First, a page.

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2024 Mercedes-Benz GLS Road Test and Review

Brady Holt
by Brady Holt
February 7, 2024
2024 Mercedes-Benz GLS 450 ・  Photo by Brady Holt

2024 Mercedes-Benz GLS 450 ・ Photo by Brady Holt

We’re on the record as huge fans of the Mercedes-Benz S-Class. This big luxury sedan has grace, poise, decadent comfort, and cutting-edge technology. It oozes presence, luxury, and the sense that its designers spared no effort or expense in creating the best vehicle they could. 

We approached the 2024 Mercedes-Benz GLS-Class with similarly high hopes. It’s the full-size crossover SUV with “S” in its name, after all. But at a starting price of $30,000 less than the S-Class sedan ($87,000), and dating back an extra year since its last full redo, that wasn’t a fair expectation. Instead, the newly updated GLS is a family-friendly SUV that’s also posh, tech-filled, and meticulously engineered. Keep reading to learn more about the GLS’s pros and cons and learn whether this is the right high-end ride for you. 

Updated Design

The current-generation GLS debuted as a 2020 model, and Mercedes just overhauled the big SUV for 2024. The exterior details are subtle. The big grille gains two extra horizontal slats, and the bumpers and taillights saw some tweaks. Our test vehicle’s AMG Line styling package brings a swoopier front bumper and removed body-colored cladding from the fender; our GLS also wore optional AMG-style 22-inch wheels. 

Still, the overall vibe hasn’t changed much. This is a big rounded-off box with an upright front end. It’s not an in-your-face box like the off-road-ready Mercedes G-Class, nor sleek and svelte like an S-Class sedan or a Mercedes EQS electric SUV. It’s the Mercedes for when you want a supremely nice yet practical SUV, rather than one of the brand’s showiest rides. The slim, horizontally stretched taillights could be lifted straight off an S-Class sedan, but that’s the only cue these Mercedes "S" models share. Beyond its styling, the 2024 GLS gets several other updates as well, which we’ll discuss further on – namely, upgraded engines and a revised infotainment system.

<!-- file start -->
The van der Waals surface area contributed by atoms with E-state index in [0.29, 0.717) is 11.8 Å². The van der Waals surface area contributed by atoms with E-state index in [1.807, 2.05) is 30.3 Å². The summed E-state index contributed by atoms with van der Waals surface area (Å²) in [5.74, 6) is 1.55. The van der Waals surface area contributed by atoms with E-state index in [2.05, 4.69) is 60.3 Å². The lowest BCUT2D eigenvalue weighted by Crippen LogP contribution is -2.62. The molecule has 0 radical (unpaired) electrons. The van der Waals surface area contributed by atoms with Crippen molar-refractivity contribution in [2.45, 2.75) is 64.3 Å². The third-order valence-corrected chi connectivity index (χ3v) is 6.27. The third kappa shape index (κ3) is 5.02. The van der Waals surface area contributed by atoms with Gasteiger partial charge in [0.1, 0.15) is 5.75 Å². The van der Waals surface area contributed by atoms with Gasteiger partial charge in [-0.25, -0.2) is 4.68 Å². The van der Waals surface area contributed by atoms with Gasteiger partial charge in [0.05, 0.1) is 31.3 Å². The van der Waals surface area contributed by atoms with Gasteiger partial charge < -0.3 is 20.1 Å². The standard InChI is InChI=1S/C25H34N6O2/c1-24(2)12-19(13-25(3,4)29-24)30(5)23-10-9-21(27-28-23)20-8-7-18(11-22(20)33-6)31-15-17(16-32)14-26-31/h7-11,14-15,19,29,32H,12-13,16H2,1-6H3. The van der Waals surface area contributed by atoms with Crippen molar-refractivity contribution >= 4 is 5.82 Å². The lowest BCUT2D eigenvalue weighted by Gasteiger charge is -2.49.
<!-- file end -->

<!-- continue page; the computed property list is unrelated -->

2024 Mercedes-Benz GLS 450 ・  Photo by Brady Holt

2024 Mercedes-Benz GLS 450 ・ Photo by Brady Holt

Richly Finished Cabin

As you’d expect from a Mercedes, the GLS has a richly finished interior. We loved our test vehicle’s Bahia Brown leather, which felt opulent but also thick and sturdy. It’s upholstery that you can live in without fearing you’ll leave a mark. There’s a big digital display – a 12.3-inch touchscreen connected to a 12.3-inch digital gauge cluster – but also enough wood, leather, and other design elements that the GLS still feels warm and welcoming. And sturdy, leather-wrapped grab handles on the center console distinguish it from a sedan. 

We have a couple of complaints. First, the GLS’s dashboard is largely shared with the smaller Mercedes-Benz GLE, which starts at some $25,000 less than the GLS. We wish some of that price went to making the cabin more special. Secondly, the GLS has some clunky controls, including partially touch-sensitive steering-wheel buttons (new this year); multistep processes to navigate the infotainment system (even after a set of changes); and the car loudly interrupting to ask if we were trying to make a voice command (we were not). Still, complicated controls are common on many luxury SUVs, and even the GLE has quite a nice interior by most standards.  Even if it won’t blow away someone who’s already used to six-figure vehicles, the GLS won’t make you feel like you’re in a cut-rate car. 

2024 Mercedes-Benz GLS 450 ・  Photo by Brady Holt

2024 Mercedes-Benz GLS 450 ・ Photo by Brady Holt

Room to Spread Out